I was born in an era when previous Soviet Union was still engaged in Afghanistan and few years after my birth Soviet Union collapsed and that brought the end of a long lasting Cold War between former communist Soviet Union and Capitalist USA and the fall of Berlin Wall. So, on a funny note my birth saved the world from precipitating a Third World War and ushered the world into an era of unipolar International politics in which USA and its European allies had the final say in every matter concerning world community. At that time and in that age of under ten I loathed news channels let alone taking interest in international affairs.
As I turned 16, the leftovers of USA’s and Russia’s 1980’s interventionist policy in Afghanistan turned rogue and launched an attack on the very soil of world’s remaining superpower. In the aftermath of that terror attack what we saw was a military confrontation between people hostage to an Extreme Religious group “Al- Qaeda and Taliban” and world’s only superpower USA. Everyday I would read newspaper articles about a clash of civilisations and conspiracy theories. And though I was studying business education I had a keen interest in international politics and knowledge of international conflicts.
With the West’s attention focused on Islamic militancy, a new power “People’s Republic of China” was rising and its rise to 2nd biggest economic and military power is being hailed as “Peaceful”. And with the menace of radical Islamic militancy tamed to some extent, eastern powers have begun to align their interests with the new power that is growing its economic and military might and has been emphatic and overt about its maritime and continental interests. One thing I have learned after a decade of leafing through the newspapers is that there are no fixed alliances in the realm of international politics. Alliances change as new powers rise and national interests change. Old rivalries, however, don’t change.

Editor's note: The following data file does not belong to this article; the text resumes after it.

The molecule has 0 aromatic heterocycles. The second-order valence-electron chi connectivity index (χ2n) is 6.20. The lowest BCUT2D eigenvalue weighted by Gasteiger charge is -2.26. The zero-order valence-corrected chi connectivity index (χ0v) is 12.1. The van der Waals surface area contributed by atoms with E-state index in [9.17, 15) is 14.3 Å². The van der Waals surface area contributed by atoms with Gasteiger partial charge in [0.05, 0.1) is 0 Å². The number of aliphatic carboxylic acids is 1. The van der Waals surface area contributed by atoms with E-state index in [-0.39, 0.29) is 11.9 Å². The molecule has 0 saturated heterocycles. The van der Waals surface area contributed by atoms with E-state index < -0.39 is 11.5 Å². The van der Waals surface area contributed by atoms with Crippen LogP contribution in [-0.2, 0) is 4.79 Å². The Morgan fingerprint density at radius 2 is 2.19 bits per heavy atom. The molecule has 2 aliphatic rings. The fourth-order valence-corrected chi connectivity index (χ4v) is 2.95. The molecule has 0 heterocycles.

In this perspective of larger international politics, historically, Pakistan’s apprehension of Indian hostility towards Pakistan has to a large extent defined what camp Pakistan is in. Previously, Pakistan made the right choice by not siding with communist Soviet Union. This time, however, Pakistan’s relations with china are bringing the countries, Pakistan and Russia, previously from opposite camps closer. Not to mention that Indian hostility and rival ambitions with China have led India closer to USA. A shift of alliances unprecedented in the history of PAK-Indo relations.
And now again after two decades of somewhat peaceful silence between East and West marred by Islamic hostility towards west we are seeing a new alliance of Asian powers rising to challenge the West’s economic and military supremacy. Is it a beginning of another prolonged age of Cold War between Eastern powers against western powers, is yet to be seen?